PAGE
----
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Greece and Germany 'keeping minds open'

Greece and Germany 'keeping minds open'
By Euronews
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The hostility of austerity-burdened Greeks towards Chancellor Merkel has taken on harder and harder symbols. The Hitler moustache and Nazi Swastika have become commonplace.

Germany is the biggest contributor to bailout commitments totalling 240 billion euros, but although the conditions attached were imposed by international creditor institutions, the Greeks hold the German leader largely responsible for their hardships.

The Wehrmacht occupied Greece in World War Two. It is a painful collective memory. Many still feel terrible wrongs were never put right.

However, the International Court in The Hague ruled in February that Germany can no longer be sued for compensation for Nazi war crimes, after reparations which amounted to tens of billions of euros were paid out after the 1950s.

The media in Germany also wield powerful imagery.

For two years, disparaging headlines and illustrations have accompanied mounting calls for Greece to ditch the euro currency.

Consumers in Greece, in a retaliatory gesture, were called on to boycott German products, although Greek purchasing power has steadily weakened during the crisis anyway.

Tourism in Greece has also taken a beating. Visitors from Germany have not dried up altogether, but some did not feel the same lightness of spirit as in the past.

German tourist Jürgen Stegner said: “We do have some fears concerning the difficulty in Greece. We even avoid wearing typically German clothing. We don’t want to stand out, because I believe that Germans are looked on critically at the moment. It would be better if the Greeks looked critically at themselves.”

On the other hand, jobs in Germany can be tempting. A brewer and bar owner interviewed in Athens – who is half Greek and half German – said many people are also keeping an open mind.

Athanasios Syrianos said: “We see that the visitors of the Goethe Institute have increased, we see also that the German school in Greece receives more pupils. That means that despite the negative echoes of some press and some media presentations, the sentiment, the total sentiment of Greeks is not negative towards Germany.”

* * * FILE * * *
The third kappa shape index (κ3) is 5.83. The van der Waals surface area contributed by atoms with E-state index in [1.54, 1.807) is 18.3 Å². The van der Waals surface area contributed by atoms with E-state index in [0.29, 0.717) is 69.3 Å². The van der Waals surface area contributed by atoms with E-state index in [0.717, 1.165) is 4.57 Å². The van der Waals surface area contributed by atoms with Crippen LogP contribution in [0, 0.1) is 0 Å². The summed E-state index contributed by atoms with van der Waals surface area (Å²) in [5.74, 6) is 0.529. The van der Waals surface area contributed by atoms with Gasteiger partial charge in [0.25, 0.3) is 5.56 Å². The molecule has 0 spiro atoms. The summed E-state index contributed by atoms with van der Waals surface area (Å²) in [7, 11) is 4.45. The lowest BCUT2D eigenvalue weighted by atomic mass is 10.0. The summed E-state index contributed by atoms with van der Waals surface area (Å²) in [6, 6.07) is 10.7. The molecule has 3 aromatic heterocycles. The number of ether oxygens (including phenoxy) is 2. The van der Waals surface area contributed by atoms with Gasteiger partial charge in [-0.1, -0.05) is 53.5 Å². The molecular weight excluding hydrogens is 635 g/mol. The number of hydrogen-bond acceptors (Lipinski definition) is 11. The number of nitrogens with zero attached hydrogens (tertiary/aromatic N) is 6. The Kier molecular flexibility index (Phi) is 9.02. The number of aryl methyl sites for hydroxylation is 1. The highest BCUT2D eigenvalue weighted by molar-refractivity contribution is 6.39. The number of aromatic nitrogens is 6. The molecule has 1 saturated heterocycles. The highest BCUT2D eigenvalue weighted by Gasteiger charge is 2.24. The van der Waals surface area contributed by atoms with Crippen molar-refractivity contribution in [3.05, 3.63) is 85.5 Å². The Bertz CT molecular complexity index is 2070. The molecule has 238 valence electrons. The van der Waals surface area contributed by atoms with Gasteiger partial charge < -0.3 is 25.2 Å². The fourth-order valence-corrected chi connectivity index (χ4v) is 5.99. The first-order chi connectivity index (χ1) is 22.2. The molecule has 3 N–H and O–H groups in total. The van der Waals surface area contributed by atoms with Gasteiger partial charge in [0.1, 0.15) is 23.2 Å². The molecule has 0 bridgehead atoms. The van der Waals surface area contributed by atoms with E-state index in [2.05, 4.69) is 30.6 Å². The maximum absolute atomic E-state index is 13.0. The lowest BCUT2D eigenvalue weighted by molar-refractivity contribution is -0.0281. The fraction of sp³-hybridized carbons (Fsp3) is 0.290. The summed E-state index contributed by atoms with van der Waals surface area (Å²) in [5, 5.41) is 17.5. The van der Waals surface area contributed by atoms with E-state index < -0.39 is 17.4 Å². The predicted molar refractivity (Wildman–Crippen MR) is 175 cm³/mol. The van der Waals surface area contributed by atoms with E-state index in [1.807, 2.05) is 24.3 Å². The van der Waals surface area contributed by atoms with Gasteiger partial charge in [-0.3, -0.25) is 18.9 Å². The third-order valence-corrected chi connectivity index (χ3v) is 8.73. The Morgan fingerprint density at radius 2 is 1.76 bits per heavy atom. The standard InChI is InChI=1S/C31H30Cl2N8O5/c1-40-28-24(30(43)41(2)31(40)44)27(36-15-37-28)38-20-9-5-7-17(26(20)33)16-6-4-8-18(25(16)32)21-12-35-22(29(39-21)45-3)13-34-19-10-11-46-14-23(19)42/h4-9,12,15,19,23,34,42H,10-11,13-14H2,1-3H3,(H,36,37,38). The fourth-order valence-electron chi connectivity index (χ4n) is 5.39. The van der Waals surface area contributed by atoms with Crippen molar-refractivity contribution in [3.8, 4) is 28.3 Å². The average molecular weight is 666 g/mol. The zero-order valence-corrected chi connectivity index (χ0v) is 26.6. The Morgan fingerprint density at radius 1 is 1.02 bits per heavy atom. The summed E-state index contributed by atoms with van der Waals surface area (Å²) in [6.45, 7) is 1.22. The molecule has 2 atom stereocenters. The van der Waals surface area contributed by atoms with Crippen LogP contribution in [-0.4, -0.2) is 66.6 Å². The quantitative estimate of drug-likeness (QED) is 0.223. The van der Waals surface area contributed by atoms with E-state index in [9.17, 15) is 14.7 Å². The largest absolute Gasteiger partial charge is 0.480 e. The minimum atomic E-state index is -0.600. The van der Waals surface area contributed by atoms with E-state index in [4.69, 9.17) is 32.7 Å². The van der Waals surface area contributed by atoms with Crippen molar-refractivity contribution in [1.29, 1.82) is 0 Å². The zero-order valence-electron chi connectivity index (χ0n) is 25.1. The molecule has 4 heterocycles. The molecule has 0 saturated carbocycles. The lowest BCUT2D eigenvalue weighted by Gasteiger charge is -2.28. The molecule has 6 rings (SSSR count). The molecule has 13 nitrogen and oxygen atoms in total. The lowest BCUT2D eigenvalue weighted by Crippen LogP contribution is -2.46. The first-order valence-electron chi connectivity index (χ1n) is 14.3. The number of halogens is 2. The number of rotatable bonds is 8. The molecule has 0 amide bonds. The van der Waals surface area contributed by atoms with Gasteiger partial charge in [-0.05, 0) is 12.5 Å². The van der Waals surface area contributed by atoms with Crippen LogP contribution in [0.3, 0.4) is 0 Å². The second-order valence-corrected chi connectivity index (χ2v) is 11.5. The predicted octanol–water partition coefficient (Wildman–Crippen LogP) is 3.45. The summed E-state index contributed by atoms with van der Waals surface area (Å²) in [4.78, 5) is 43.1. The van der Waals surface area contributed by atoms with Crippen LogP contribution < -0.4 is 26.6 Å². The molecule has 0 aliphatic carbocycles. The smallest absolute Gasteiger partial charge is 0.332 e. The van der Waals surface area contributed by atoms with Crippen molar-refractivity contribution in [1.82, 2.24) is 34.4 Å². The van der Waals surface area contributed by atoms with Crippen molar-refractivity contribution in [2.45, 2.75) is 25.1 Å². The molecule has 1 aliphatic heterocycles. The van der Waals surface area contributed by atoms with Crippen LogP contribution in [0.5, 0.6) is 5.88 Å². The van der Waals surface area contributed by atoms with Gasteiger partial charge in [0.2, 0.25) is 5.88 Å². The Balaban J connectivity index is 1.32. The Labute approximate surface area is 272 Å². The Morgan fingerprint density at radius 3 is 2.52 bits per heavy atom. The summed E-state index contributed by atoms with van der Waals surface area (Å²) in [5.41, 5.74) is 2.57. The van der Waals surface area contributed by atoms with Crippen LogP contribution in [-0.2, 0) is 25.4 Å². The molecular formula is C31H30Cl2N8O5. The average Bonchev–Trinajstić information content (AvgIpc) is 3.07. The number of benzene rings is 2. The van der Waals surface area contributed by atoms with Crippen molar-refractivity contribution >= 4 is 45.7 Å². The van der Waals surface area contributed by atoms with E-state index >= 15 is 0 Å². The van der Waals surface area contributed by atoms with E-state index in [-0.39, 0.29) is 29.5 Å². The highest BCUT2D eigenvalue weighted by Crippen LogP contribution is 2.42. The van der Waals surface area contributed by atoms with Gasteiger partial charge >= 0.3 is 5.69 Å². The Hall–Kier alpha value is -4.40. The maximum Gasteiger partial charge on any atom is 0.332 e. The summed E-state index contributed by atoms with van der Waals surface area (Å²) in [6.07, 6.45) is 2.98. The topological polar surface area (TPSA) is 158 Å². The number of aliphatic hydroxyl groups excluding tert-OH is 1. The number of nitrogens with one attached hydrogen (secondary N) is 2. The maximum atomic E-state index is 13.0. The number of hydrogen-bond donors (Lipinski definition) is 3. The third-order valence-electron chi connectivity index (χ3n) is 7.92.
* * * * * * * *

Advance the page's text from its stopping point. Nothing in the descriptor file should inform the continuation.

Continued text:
Some critics ask if all the shouting isn’t a bit of a charade. But not according to radical left leader
Alexis Tsipras. He was sorry that Merkel wouldn’t be shown “…the 40 patients for each [hospital] nurse”, or the padlocks on the stores which have folded.

As her visit was still in progress, we spoke to political journalist Stamatis Giannisis in the Greek capital, about what he thought Angela Merkel’s visit to Athens will achieve.

Nial O’Reilly, Euronews:
It’s understood Angela Merkel is not coming with any concessions on Greece’s bailout terms, so what can Greeks expect from this trip?

Stamatis Giannisis:
Right from the beginning, it was made clear by Greek officials that Mrs Merkel was coming to Athens bearing no gifts. Mrs Merkel came to Athens, she’s still here now, and what she wants to do with her visit is to demonstrate her solidarity in a sense, towards the Greek government and its effort to push reforms. Of course this visit is not expected to produce any immediate political or economic effect as all the things will be discussed at the European summit. And also Mrs Merkel has made it clear that Greece has to push with reform before she gives the green light for any concessions.

Behind the scenes, would you expect that Prime Minister Samaras is trying make a case for concessions at a later stage?

Surely at a later stage but not now. Mr Samaras has to pass through parliament. Mr Samaras is prime minister of the tripartite coalition government. He has to pass a very severe legislation: other measures concerning more and more paycuts to the civil servants, austerity measures that are going to be very hard to pass through parliament, although it is estimated that there will be some casualties in terms of MPs from the coalition who will not vote for those measures, in the end the measures will get through.

This visit is seen a gesture of support by Merkel to a fellow conservative leader. So, how difficult does it make things for Prime Minister Samaras with his coalition partners?

In terms of the coalition and how it can stand, it is estimated that okay, they will get through parliament this package of austerity measures. However, this is an uneasy alliance and as time will progress, and as the measures will be implemented, that will bring more and more trouble to this coalition. However, for the time being it seems that the coalition is holding on, at least until the austerity measures pass through parliament.

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